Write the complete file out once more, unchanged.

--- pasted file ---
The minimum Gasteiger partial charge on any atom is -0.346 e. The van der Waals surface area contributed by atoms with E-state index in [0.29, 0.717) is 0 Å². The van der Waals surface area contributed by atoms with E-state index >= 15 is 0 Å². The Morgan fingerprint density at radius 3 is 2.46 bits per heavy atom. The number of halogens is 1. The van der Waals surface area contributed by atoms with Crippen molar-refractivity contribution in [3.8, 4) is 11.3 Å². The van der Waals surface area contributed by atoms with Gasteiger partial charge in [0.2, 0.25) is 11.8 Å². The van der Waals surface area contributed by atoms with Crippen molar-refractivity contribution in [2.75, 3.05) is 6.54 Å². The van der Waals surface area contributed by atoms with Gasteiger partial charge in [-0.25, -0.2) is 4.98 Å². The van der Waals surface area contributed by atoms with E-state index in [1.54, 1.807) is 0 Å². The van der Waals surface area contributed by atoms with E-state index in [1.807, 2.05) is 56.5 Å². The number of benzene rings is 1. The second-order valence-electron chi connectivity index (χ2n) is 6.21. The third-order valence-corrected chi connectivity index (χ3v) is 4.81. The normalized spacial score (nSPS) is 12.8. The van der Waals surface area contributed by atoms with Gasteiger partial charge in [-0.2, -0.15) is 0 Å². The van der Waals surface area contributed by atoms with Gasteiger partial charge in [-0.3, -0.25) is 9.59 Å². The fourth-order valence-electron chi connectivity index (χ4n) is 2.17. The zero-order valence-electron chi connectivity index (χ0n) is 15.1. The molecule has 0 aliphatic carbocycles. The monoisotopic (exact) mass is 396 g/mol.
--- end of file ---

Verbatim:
The minimum Gasteiger partial charge on any atom is -0.346 e. The van der Waals surface area contributed by atoms with E-state index in [0.29, 0.717) is 0 Å². The van der Waals surface area contributed by atoms with E-state index >= 15 is 0 Å². The Morgan fingerprint density at radius 3 is 2.46 bits per heavy atom. The number of halogens is 1. The van der Waals surface area contributed by atoms with Crippen molar-refractivity contribution in [3.8, 4) is 11.3 Å². The van der Waals surface area contributed by atoms with Gasteiger partial charge in [0.2, 0.25) is 11.8 Å². The van der Waals surface area contributed by atoms with Crippen molar-refractivity contribution in [2.75, 3.05) is 6.54 Å². The van der Waals surface area contributed by atoms with Gasteiger partial charge in [-0.25, -0.2) is 4.98 Å². The van der Waals surface area contributed by atoms with E-state index in [1.54, 1.807) is 0 Å². The van der Waals surface area contributed by atoms with E-state index in [1.807, 2.05) is 56.5 Å². The number of benzene rings is 1. The second-order valence-electron chi connectivity index (χ2n) is 6.21. The third-order valence-corrected chi connectivity index (χ3v) is 4.81. The normalized spacial score (nSPS) is 12.8. The van der Waals surface area contributed by atoms with Gasteiger partial charge in [-0.2, -0.15) is 0 Å². The van der Waals surface area contributed by atoms with Gasteiger partial charge in [-0.3, -0.25) is 9.59 Å². The fourth-order valence-electron chi connectivity index (χ4n) is 2.17. The zero-order valence-electron chi connectivity index (χ0n) is 15.1. The molecule has 0 aliphatic carbocycles. The monoisotopic (exact) mass is 396 g/mol.